ORNL is proud of its role in fostering the next generation of scientists and engineers. We bring in talented young researchers, team them with accomplished scientists and engineers, and put them to work at the lab’s one-of-a-kind facilities. The result is research that makes us proud and prepares them for distinguished careers.
We asked some of these young researchers why they chose a career in science, what they are working on at ORNL, and where they would like to go with their careers.
Rachel L. Seibert
Postdoc, Reactor and Nuclear Systems Division
Ph.D., Condensed Matter Physics, Illinois Institute of Technology
Hometown: Gig Harbor, Washington
What are you working on at ORNL?
My research at ORNL focuses on development of nuclear fuel concepts and understanding the behavior of nuclear fuels under irradiation. I primarily work on post-irradiation examination—for example, using microscopy to study fission product behavior and microstructural evolution in silicon carbide for fuel containment in both fuel and surrogate systems.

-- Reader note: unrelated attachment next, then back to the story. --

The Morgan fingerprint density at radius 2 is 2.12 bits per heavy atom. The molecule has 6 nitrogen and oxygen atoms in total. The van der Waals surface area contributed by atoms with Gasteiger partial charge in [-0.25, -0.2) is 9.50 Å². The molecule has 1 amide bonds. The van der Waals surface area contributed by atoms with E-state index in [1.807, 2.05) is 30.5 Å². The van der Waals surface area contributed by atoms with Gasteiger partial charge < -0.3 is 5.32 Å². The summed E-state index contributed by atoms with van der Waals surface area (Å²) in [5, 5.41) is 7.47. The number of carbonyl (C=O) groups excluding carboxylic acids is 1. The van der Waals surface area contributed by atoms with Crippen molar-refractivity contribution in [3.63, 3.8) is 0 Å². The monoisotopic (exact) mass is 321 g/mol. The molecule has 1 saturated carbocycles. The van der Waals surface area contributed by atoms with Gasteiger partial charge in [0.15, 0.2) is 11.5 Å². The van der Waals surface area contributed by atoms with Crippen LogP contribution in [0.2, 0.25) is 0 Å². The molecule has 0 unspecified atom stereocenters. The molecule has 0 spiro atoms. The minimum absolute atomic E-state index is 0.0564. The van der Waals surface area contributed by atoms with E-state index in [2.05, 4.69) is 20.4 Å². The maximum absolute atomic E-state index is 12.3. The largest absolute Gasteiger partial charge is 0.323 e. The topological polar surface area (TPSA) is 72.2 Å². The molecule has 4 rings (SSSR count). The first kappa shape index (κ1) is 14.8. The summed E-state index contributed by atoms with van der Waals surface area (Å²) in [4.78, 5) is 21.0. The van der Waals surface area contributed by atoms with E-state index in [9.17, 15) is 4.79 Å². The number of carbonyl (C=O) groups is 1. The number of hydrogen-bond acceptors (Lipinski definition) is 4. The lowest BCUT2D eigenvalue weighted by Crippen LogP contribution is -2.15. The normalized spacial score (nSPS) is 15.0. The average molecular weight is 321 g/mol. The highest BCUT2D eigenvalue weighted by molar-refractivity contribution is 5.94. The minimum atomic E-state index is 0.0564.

What would you like to do in your career?
I want to work jointly in academia and at a research institute like ORNL in nuclear and alternative energy. I’d like to continue my work in nuclear fuels, and I want to see my work making a contribution to the energy sector.
Why did you choose a career in science?
It was natural. I always excelled when I was doing hands-on work, and my mind was geared more for math and problem-solving and puzzles. I was one of those kids who dreamed of saving nature, so I knew I wanted to be involved in alternative energy.